Friday, October 17, 2014

Epidermal Leaf Slides

Leaves are incredible. They are the primary site of photosynthesis, as evident by their nice bright green color due to being full of chlorophyll. In general the structure of a leaf includes a cuticle (waxy protective covering), upper epidermis, mesophyll (home of the chlorophyll), lower epidermis and another cuticle.

When we were at the science outreach day the other week, my Post-Doc showed me how to make leaf epidermal slides. And it is so easy we let the kids make their own slides! Which they loved. All you need are: a leaf, clear nail polish, clear tape, a slide, and a microscope.


The first step is to paint a small area of the underside of the leaf with the clear nail polish. The reason you use the underside is 2 fold: typically cuticles (that waxy layer) are thinner on the bottom side and this is where the stomata are which are really cool to see. They kind of resemble cats eyes,more on those later. Note that the polish has to dry completely before you can move onto the next step.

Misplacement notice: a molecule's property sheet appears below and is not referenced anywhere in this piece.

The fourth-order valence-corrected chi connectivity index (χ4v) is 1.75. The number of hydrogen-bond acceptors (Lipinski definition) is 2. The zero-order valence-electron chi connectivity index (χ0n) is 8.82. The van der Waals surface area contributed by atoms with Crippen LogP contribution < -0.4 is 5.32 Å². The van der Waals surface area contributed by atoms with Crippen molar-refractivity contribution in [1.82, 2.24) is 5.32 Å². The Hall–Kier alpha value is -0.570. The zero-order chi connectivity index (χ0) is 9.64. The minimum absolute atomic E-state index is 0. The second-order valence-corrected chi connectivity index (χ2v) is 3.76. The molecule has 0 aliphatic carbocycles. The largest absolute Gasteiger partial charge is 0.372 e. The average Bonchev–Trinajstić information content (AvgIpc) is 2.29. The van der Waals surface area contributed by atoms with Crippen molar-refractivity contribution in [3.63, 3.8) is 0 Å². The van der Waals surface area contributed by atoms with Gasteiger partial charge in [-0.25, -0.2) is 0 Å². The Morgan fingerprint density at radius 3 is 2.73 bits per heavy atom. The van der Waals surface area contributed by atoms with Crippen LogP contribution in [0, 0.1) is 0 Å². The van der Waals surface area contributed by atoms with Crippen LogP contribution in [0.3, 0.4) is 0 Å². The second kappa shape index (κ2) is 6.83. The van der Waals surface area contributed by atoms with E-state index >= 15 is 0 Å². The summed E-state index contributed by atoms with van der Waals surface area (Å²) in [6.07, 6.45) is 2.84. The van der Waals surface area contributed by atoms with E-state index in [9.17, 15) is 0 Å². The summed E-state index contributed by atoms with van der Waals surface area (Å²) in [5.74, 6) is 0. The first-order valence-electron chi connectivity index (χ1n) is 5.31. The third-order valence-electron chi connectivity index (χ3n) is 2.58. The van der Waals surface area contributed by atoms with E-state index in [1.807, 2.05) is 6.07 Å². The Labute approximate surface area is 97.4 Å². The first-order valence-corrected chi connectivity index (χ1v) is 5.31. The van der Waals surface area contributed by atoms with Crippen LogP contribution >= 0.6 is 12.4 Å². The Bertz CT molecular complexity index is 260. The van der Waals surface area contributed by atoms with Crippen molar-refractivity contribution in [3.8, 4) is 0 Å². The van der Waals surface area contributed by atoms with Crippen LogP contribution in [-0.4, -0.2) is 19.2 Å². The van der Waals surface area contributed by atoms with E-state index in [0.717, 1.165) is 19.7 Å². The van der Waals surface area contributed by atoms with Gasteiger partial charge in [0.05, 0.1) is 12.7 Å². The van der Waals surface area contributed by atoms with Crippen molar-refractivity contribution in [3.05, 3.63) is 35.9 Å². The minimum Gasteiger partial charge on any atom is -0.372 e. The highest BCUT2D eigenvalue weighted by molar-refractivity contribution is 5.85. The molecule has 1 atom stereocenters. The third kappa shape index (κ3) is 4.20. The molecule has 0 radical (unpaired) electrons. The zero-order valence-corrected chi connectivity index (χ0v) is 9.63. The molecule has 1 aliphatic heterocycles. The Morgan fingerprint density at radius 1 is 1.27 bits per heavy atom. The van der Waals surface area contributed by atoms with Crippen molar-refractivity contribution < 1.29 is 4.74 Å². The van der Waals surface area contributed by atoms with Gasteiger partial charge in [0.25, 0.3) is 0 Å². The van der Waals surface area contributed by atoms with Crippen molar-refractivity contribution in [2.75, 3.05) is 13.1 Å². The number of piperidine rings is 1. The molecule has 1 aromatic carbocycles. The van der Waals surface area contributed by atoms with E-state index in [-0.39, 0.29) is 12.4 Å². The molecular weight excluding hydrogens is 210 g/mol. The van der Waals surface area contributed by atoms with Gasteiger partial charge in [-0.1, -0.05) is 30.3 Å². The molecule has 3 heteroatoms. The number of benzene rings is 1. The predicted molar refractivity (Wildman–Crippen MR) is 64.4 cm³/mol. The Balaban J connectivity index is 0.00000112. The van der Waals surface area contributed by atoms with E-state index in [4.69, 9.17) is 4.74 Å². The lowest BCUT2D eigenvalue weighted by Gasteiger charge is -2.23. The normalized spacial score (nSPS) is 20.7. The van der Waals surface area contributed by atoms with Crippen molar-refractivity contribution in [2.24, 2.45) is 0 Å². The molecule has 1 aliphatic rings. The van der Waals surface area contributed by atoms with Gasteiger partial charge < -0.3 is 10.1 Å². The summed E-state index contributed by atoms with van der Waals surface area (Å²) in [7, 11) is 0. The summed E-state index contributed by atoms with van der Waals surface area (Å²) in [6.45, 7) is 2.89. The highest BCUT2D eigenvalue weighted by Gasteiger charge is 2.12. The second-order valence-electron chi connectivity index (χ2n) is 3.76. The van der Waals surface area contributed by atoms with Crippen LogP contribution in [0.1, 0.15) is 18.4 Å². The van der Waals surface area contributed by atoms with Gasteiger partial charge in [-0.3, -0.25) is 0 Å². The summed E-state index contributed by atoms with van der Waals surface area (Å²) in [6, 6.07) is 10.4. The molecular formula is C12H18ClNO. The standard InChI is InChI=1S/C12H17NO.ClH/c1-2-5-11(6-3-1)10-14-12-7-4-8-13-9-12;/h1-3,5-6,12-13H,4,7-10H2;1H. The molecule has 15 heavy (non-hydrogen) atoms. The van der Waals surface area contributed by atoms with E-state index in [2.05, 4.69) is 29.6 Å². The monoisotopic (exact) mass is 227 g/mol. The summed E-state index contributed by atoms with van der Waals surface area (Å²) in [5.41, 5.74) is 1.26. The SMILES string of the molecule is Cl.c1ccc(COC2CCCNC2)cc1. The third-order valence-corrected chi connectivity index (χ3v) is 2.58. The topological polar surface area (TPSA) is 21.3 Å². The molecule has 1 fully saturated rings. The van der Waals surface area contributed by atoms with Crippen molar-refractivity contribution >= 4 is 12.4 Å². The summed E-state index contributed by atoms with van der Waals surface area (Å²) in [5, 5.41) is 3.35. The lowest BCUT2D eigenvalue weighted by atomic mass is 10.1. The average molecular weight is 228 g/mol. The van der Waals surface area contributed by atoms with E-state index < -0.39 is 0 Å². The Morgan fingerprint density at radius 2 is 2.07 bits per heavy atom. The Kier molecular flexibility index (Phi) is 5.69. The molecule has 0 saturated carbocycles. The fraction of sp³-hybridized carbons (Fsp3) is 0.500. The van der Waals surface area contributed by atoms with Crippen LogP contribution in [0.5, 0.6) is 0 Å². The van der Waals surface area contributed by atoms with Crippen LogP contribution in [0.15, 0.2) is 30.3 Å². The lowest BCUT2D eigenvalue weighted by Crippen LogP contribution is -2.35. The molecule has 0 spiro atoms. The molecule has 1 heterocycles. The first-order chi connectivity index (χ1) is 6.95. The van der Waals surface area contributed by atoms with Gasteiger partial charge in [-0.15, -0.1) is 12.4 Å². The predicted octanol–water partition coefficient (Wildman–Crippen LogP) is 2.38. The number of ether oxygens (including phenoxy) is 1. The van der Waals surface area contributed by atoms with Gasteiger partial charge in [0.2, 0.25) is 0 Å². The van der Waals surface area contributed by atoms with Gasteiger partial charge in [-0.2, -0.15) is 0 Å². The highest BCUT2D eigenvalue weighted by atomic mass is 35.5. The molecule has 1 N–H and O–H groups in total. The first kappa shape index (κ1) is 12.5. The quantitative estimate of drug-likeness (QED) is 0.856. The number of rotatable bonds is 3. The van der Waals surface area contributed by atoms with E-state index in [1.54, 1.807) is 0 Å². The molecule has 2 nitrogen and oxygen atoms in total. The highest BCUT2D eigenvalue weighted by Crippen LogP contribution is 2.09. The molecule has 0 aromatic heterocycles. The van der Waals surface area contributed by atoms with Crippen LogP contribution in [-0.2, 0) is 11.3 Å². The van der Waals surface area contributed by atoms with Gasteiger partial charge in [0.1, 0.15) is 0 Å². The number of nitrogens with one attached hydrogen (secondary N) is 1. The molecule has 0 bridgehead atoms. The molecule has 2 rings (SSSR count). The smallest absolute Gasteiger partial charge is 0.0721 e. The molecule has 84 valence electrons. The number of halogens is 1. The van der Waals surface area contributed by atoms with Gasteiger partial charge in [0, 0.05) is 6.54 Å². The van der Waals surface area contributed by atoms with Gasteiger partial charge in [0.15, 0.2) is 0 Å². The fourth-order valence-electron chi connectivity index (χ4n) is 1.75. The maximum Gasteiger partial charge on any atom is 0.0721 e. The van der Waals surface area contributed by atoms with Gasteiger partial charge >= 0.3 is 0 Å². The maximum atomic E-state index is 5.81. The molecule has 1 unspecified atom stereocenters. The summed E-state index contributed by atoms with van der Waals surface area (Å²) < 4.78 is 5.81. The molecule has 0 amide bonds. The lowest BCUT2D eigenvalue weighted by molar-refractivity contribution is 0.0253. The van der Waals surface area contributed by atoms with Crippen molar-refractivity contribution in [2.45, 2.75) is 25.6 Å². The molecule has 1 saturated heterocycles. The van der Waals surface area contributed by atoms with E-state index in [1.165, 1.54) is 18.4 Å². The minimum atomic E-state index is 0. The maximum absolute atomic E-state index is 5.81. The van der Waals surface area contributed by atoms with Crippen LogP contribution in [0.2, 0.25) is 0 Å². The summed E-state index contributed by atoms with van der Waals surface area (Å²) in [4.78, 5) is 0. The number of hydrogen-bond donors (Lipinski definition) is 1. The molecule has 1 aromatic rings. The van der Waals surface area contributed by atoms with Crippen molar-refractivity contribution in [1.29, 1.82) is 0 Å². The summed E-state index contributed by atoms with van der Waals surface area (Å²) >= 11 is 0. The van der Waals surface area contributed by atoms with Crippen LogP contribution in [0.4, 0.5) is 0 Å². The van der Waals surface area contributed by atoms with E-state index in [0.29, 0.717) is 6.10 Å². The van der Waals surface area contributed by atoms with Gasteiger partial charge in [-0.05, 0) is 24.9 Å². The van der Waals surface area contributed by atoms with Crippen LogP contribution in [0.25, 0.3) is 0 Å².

Step 2 involves carefully putting the tape onto the nail polish. Be sure it seals along the nail polish but you keep a hold of the edge of the tape so you can do step 3 easier.


In step 3, you rip the tape back off, like you're waxing someones eyebrows. You should see the nail polish and a layer of leaf cells came off on the tape. Simply put this piece of tape on the slide, smooth it out so there are no air bubbles, and fini!

Then you simply pop it onto your microscope and you see this beautiful epidermal layer, complete with stomata and cell walls. Stomata are the cells that open and close to regulate water and gas exchange between the leaf and the environment.
40x objective lens (400x total magnification)
For more information on the role of stomata, I refer you to the wonderfully written Frozen Parody Stomata Open the Door by my favorite plant blogger @JLRoose.

The rules above are simply the start point. To make this more than a simple observation with your kids, have them examine leaves from different species of plants. How do the epidermal layers differ? How are they the same? To do some quantification have them count the number of stomata in one microscope field and compare it among the different leaves. Those are just a few examples, I'm sure there are dozens of other ones!

If you give this technique a try, I'd love to hear about your experiences! Leave me a comment :)

1 comment:

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